From Florida Current reporter James Call:
It’s not as Orwellian as making a person’s existence disappear from the public record but Winston Smith would recognize the maneuver.
A Florida House committee on Wednesday will discuss a proposed committee bill that expunges the words “Common Core” from state law. The K-12 Subcommittee is working on a bill, basically a housekeeping measure, repealing terminated programs and clarifying graduation requirements. It would delete 36 references to the Common Core State Standards in sections 1000.21 to 1008.22 of the Florida Statutes governing public education.
The proposal replaces Common Core with “Next Generation Sunshine State Standards.” The measure also removes references to Common Core in the definition of the Next Generation standards. Florida adopted Common Core academic standards in 2010 and was to implement them this fall.
How about Call playing the Orwellian card?
It seems that one of the usual tools of the Jeb Bush-led reform movement has stepped in to write policy for the Ministry of Truth:
House K-12 Subcommittee Chairwoman Janet Adkins, R-Fernandina Beach, proposed deleting Common Core from Florida Statutes because the state also has standards for other subjects in addition to math and language arts.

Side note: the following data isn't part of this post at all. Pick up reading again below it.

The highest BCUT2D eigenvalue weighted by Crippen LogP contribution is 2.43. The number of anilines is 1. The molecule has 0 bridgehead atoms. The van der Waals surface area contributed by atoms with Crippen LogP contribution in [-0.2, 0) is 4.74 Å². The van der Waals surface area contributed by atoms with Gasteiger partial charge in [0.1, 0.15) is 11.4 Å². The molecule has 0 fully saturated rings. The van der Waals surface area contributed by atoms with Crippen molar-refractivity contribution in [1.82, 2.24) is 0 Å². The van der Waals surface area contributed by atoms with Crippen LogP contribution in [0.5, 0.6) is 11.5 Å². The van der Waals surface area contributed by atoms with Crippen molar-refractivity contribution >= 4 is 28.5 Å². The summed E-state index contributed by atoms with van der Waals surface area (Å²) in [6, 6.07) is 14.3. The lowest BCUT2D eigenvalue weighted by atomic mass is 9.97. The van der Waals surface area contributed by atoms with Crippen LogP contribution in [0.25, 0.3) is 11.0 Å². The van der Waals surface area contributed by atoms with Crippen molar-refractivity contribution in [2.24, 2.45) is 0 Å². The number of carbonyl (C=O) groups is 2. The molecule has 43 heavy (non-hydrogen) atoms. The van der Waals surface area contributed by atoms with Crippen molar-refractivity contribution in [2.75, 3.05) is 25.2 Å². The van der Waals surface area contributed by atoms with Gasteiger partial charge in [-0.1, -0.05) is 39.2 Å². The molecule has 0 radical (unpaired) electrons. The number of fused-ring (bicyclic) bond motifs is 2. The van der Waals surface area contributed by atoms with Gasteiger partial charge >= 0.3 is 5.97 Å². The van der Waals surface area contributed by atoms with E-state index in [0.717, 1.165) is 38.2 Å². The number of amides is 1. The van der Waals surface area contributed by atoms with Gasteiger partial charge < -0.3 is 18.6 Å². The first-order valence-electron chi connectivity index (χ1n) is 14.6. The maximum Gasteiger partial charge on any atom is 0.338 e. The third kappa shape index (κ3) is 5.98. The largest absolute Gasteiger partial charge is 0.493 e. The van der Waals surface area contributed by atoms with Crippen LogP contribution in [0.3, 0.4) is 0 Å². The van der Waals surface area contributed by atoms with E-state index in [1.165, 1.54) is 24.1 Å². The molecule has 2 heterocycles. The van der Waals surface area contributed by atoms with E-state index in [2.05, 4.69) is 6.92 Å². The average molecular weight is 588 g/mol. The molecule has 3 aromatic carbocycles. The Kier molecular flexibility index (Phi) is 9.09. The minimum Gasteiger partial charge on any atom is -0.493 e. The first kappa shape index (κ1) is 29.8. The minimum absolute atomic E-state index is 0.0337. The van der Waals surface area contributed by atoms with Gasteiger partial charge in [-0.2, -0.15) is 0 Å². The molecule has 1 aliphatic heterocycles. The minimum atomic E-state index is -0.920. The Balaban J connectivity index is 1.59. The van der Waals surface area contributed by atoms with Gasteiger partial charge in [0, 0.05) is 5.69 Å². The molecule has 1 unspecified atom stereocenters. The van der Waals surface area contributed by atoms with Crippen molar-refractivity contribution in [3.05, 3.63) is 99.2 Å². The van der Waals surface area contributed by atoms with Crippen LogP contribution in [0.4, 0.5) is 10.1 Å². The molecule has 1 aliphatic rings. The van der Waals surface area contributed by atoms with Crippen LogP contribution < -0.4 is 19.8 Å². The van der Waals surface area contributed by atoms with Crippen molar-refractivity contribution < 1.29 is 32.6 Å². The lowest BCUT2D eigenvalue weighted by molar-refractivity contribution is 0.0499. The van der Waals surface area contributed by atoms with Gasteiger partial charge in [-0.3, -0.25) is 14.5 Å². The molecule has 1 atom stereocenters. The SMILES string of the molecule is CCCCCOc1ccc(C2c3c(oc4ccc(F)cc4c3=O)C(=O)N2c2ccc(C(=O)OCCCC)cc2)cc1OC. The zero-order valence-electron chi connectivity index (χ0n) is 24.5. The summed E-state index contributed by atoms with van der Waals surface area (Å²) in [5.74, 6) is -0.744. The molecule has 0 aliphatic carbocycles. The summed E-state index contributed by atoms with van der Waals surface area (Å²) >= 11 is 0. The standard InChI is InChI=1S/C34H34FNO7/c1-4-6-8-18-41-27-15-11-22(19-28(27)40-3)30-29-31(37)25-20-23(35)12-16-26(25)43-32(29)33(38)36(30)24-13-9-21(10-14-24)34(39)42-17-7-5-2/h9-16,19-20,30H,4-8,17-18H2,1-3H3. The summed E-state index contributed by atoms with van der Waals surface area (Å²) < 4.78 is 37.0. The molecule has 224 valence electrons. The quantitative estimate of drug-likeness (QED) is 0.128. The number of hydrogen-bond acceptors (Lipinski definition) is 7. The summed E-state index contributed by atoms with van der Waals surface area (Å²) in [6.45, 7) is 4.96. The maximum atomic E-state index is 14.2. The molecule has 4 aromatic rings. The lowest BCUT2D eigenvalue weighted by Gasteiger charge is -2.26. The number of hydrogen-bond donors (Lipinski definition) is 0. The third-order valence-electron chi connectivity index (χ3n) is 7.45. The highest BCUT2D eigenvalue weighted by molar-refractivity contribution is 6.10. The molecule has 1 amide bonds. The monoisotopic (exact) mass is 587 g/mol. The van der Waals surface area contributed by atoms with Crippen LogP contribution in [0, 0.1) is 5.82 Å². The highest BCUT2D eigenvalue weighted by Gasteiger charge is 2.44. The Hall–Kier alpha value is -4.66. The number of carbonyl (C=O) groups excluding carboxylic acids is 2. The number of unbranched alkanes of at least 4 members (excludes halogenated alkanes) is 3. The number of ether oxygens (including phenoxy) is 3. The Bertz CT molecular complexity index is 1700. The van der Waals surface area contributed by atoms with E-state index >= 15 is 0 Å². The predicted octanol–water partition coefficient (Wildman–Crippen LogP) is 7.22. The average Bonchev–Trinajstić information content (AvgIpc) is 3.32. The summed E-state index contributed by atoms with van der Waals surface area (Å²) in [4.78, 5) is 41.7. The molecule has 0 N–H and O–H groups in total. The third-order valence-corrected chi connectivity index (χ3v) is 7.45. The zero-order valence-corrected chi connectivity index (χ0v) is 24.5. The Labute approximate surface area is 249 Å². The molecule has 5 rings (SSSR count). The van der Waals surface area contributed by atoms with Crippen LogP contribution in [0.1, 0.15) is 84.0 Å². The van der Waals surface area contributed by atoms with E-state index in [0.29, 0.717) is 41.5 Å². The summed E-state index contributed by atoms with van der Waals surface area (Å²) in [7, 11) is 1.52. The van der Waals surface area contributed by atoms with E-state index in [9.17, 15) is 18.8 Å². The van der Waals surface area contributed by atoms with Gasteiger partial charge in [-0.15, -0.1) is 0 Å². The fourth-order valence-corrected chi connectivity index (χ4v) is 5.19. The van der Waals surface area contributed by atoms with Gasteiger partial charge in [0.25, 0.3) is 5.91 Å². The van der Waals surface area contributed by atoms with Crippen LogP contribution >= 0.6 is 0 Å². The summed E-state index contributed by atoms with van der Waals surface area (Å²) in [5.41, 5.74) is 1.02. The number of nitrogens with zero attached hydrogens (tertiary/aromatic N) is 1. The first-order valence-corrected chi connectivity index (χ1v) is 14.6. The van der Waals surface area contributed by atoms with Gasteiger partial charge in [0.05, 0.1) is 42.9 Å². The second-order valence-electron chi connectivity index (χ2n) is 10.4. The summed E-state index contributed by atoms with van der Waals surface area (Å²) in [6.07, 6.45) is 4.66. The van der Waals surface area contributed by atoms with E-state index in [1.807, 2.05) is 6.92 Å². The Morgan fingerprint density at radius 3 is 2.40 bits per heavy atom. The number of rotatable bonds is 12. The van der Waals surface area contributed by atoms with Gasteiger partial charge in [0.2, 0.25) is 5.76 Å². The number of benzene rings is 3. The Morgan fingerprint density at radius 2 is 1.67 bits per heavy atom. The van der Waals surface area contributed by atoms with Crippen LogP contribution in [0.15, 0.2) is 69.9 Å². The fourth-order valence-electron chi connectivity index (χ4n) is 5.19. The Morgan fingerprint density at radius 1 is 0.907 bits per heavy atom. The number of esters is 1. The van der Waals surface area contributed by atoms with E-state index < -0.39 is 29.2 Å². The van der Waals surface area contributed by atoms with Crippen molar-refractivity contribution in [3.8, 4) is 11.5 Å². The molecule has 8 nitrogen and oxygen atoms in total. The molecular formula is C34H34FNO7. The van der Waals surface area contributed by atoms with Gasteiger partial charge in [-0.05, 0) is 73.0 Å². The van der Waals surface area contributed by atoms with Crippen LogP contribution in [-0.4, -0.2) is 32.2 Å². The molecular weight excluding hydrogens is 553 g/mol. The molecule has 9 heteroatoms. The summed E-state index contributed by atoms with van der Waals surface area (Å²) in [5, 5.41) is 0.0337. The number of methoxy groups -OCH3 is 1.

“We will refer to all our standards under one name,” Adkins reportedly told The Washington Post. “We don’t need to have a different name for a subset for our standards.”
Looks like nobody is really buying this nonsense:
“That is so weak. It’s just an excuse to change the subject and to deceive people to think Florida is being independent and it is not,” (Karen) Effrem (of the Florida Stop Common Coalition) said. “They’re just trying to change the name to remove the political toxicity associated with Common Core.”
Name changes and cosmetic changes to standards will not pull Florida out of Common Core,” said Effrem. “We’re still going to be in the Common Core system.”
Pam Stewart’s tweaks to Core haven’t fooled anyone. Adkins bizarre clerical efforts will be sure to bring more mocking like that which came from Tampa Bay Times columnist John Romano last month.
I have never seen such bold and courageous tweaking.
Education officials heard the cries of parents and the shouts of the politically active, and they responded by changing a few words, moving several commas and pinning our children’s hopes and dreams on the rescue of cursive writing lessons.
In other words, they sorta rubber-stamped the whole shebang.
You have to admit, this was an interesting gambit. By declining to embrace Common Core — while at the same time refusing to substantially revamp it — state leaders have run the risk of ticking off everyone.
Such actions as those of Adkins and Stewart, done at the behest of Common Core’s paymasters with the Florida Chamber of Commerce, have become a political exercise in running out the clock. These are mere propaganda stunts intended to just somehow get an intact Core through the current legislative session.